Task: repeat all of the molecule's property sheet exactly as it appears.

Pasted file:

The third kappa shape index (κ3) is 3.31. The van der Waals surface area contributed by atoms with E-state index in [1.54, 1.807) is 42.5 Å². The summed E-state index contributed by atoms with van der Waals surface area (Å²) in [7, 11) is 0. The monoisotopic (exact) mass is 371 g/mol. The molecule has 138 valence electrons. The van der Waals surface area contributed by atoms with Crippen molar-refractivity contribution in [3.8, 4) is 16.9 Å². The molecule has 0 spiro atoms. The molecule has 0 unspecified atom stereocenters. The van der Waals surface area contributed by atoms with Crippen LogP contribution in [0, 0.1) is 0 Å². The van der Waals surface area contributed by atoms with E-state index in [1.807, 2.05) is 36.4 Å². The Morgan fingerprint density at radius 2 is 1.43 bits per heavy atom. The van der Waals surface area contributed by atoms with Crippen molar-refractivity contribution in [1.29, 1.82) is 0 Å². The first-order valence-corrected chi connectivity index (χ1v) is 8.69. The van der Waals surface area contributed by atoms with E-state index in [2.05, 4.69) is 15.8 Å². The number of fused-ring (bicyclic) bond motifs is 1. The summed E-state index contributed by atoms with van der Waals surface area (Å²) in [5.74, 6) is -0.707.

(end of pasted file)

The third kappa shape index (κ3) is 3.31. The van der Waals surface area contributed by atoms with E-state index in [1.54, 1.807) is 42.5 Å². The summed E-state index contributed by atoms with van der Waals surface area (Å²) in [7, 11) is 0. The monoisotopic (exact) mass is 371 g/mol. The molecule has 138 valence electrons. The van der Waals surface area contributed by atoms with Crippen molar-refractivity contribution in [3.8, 4) is 16.9 Å². The molecule has 0 spiro atoms. The molecule has 0 unspecified atom stereocenters. The van der Waals surface area contributed by atoms with Crippen LogP contribution in [0, 0.1) is 0 Å². The van der Waals surface area contributed by atoms with E-state index in [1.807, 2.05) is 36.4 Å². The Morgan fingerprint density at radius 2 is 1.43 bits per heavy atom. The van der Waals surface area contributed by atoms with Crippen molar-refractivity contribution in [1.29, 1.82) is 0 Å². The first-order valence-corrected chi connectivity index (χ1v) is 8.69. The van der Waals surface area contributed by atoms with E-state index in [2.05, 4.69) is 15.8 Å². The number of fused-ring (bicyclic) bond motifs is 1. The summed E-state index contributed by atoms with van der Waals surface area (Å²) in [5.74, 6) is -0.707.